The Jewish Daily Forward, a national newspaper, sent a reporter to Provo this spring to cover a Passover seder sans the wine at Brigham Young University.
You can read Gabrielle Birkner's story here or The Tribune's own featureabout the BYU seder.
Birkner said, by email, that she was in Utah for the Sundance Film Festival and heard from sources in The Church of Jesus Christ of Latter-day Saints about BYU religion professor Victor Ludlow's 40-year tradition of teaching Mormons and others about the Jewish Passover seder.
Intrigued, she pitched the story and her editors agreed to send Birkner, a former religion reporter for The New York Sun and editor of the Forward's website, back to Utah for the story.
The BYU seder had all the ingredients of a good story, she says: longevity, popularity and a twist.
"I'd heard about other Christian groups holding seders to connect to their Jewish roots or to commemorate The Last Supper, which many believe took place at a Passover seder. But I was fascinated to hear how many Mormons see striking similarities between the Israelites' exodus from Egypt and the Mormon journey, millennia later, from the Midwest to their own 'promised land' in Utah."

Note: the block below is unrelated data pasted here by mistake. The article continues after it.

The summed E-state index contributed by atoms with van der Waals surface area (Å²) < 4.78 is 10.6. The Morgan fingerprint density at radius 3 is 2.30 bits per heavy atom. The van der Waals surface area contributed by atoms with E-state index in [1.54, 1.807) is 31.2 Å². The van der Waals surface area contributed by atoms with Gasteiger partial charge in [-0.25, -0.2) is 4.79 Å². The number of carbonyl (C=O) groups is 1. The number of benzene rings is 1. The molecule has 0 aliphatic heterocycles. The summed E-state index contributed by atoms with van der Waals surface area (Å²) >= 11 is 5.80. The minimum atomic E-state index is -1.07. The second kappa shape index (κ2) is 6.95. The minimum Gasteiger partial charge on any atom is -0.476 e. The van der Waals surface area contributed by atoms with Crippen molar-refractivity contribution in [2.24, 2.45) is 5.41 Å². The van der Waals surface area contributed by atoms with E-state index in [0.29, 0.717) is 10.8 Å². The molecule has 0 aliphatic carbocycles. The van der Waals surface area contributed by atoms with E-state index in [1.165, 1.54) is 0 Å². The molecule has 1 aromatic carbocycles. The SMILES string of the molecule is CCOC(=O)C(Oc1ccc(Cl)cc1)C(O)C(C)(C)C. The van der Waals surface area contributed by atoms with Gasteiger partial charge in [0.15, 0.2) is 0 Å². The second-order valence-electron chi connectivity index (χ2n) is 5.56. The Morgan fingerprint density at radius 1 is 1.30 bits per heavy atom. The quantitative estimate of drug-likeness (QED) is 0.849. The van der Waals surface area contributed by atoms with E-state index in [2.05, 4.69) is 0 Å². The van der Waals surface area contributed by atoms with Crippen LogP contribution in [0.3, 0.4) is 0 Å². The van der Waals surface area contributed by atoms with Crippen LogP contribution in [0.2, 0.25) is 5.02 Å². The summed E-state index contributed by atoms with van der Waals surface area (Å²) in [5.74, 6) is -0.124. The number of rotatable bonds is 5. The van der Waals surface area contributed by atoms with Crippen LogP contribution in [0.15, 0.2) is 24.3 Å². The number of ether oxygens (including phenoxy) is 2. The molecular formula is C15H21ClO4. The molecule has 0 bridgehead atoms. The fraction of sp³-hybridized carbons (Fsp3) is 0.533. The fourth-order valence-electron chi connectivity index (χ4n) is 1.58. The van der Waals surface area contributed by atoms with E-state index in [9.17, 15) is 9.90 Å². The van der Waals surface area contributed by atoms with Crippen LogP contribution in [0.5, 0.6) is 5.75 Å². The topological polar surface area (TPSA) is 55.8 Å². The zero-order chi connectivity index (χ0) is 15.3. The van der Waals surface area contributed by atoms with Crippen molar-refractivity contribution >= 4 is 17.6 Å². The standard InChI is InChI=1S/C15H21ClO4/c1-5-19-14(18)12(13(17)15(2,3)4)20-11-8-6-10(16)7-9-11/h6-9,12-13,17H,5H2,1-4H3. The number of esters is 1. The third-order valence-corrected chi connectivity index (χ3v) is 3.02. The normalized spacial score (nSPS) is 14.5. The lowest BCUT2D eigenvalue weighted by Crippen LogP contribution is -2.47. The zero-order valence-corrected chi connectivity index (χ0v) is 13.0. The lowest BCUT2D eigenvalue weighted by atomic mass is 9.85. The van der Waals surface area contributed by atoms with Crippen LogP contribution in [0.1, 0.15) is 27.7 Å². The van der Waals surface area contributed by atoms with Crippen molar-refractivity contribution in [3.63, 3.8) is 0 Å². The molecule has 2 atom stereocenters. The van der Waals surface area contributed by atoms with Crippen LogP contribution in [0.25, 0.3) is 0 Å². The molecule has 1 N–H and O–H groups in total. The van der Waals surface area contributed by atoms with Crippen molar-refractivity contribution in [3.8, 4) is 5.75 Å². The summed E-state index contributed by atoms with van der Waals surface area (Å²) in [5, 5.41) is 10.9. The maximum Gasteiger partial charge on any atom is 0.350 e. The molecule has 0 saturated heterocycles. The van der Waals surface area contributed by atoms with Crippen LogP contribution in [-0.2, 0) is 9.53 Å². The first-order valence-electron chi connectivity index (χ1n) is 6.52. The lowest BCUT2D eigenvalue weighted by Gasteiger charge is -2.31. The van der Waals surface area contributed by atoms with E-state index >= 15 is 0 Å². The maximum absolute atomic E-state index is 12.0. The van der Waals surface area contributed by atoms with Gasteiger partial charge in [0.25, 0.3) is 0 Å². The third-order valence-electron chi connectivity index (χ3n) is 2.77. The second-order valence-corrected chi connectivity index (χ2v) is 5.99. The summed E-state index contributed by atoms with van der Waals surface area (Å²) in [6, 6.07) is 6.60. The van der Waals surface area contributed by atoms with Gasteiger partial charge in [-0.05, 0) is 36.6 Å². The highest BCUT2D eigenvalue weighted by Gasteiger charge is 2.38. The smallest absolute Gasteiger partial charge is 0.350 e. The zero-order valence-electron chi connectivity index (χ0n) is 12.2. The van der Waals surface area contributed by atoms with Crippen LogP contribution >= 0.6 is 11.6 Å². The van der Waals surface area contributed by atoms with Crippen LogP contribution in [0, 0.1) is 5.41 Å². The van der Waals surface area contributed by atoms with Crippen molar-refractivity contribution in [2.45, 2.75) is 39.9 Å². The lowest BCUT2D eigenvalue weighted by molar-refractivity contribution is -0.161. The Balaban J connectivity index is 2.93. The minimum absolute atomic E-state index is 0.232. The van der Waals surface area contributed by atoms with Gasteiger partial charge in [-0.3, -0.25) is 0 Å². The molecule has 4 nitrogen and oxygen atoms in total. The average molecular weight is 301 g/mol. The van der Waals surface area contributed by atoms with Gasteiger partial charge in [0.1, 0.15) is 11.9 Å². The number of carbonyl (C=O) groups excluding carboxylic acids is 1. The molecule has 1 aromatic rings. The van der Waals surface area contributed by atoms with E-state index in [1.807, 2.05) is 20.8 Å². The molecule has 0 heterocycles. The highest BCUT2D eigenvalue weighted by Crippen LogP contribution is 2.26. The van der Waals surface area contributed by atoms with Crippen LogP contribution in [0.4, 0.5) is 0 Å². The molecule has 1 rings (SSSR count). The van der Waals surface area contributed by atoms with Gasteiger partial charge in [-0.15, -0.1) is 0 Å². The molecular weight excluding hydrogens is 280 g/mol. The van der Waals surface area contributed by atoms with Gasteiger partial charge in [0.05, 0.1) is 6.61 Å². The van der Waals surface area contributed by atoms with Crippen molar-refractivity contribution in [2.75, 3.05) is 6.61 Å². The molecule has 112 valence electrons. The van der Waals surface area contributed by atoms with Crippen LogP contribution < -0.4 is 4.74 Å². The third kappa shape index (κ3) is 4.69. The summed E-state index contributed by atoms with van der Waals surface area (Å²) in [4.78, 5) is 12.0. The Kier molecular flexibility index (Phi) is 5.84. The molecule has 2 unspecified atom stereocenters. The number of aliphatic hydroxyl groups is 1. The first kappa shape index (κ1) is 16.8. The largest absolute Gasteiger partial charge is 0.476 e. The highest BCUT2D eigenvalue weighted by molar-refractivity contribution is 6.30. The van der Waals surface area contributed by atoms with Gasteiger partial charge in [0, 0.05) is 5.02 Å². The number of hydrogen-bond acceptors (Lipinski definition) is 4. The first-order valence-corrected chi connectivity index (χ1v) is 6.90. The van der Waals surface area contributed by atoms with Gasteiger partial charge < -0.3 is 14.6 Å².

The BYU seder featured bitter herbs, salt water-dipped parsley and matzo, which is unleavened bread.
But the lyrics of "Dayenu," a song in which Jews customarily sing "about the parting of the sea, the manna from heaven, the giving of the Torah," struck a distinctly Mormon note.
They went, writes Birkner, like this:
"Had He scattered us among the nations, but not gathered us in the Rocky Mountains, dayenu; had He gathered us in the Rocky Mountains, but not given us Latter-Day Temples of our own, dayenu; had He given us Latter-Day Temples of our own, but not given us a special university, dayenu; had He given us a special university, but not a mighty basketball team, dayenu."